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Effects of formation dip angle and salinity on the safety of CO2 geological storage - A case study of Shiqianfeng strata with low porosity and low permeability in the Ordos Basin, China
- Jing, Jing, Yang, YanLin, Tang, ZhongHua
- Journal of cleaner production 2019 v.226 pp. 874-891
- basins, case studies, dissolved carbon dioxide, liquids, permeability, porosity, salinity, simulation models, China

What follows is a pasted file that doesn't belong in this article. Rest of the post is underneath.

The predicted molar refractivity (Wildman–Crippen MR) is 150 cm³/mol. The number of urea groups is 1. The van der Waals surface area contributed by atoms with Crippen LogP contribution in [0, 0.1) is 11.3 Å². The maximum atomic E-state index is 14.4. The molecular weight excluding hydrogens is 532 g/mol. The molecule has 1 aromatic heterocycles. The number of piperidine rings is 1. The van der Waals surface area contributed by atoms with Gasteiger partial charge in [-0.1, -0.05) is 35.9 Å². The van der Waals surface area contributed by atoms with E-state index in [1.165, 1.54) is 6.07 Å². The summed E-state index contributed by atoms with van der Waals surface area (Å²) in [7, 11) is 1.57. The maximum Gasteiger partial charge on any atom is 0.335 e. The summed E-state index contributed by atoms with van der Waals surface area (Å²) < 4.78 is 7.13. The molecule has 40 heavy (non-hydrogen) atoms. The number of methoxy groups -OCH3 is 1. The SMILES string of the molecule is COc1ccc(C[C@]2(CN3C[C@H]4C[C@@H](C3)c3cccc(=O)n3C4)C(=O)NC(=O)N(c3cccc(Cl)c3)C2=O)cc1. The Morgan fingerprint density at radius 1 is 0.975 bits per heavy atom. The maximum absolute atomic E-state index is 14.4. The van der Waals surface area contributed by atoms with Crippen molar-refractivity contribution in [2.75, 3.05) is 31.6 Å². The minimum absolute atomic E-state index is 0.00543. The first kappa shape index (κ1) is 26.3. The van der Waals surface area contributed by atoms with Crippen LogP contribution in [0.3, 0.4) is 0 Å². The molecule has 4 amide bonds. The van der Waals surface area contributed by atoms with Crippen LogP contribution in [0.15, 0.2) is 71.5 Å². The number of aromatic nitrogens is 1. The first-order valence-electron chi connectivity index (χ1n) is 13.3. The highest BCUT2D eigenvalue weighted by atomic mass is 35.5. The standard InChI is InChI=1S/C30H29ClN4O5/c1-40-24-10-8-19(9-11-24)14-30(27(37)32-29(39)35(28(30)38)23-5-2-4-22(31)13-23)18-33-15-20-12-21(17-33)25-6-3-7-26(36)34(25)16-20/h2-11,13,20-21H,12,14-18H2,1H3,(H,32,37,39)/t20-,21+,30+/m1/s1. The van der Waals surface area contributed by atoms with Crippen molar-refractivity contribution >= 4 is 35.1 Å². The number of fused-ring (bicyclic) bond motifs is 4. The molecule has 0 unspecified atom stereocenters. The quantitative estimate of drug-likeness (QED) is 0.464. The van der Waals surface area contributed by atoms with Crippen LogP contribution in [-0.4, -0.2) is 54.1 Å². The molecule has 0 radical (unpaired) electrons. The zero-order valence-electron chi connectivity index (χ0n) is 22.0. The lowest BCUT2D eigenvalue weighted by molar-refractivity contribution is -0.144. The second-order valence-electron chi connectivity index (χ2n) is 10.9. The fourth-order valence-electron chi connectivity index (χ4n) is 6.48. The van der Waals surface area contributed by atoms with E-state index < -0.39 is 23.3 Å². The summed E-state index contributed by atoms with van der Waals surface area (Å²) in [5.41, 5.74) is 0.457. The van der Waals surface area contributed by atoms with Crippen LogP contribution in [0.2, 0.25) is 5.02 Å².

- The safety of CO2 geological storage is a key problem that hinders its implementation. In particular, the formation dip angle and salinity can directly affect the spatial migration distribution, storage form and storage amount of CO2. A three-dimensional simulation model was established to evaluate the effects of the formation dip angle and salinity on the safety of CO2 geological storage. The simulation results showed that a larger dip angle resulted in a greater CO2 migration distance. The greatest CO2 migration distances with formation dip angles of 0°, 5° and 10° were 60%, 73.3%, and 86.7%, respectively, compared with a formation dip angle of 15° in the 200th year of CO2 migration. A larger formation dip angle was not conducive to CO2 geological storage. When the salinity was greater, smaller values were obtained for the CO2 liquid phase mass fraction, CO2 gas phase, liquid phase and total storage amount. With salinity values of S,3/4S,1/2S,1/4S, and 0.03, the proportions of liquid-phase storage amount in the salt-free strata were determined as 26.2%, 38.0%, 54.3%, 74.5%, and 88.1%, respectively, after CO2 migration for 200 years. Higher salinity resulted in less dissolved CO2 and decreased CO2 geological storage safety. After considering the combined influence of the dip angle and salinity, we found that the effects of the dip angle were obvious on the unit pressure and gas phase saturation, and the effect of salinity on the CO2 liquid phase mass fraction was significant. A higher dip angle and salinity greatly decreased the CO2 geological storage safety. Thus, a reservoir with a smaller dip angle and lower salinity should be selected as a site for CO2 geological storage in future studies.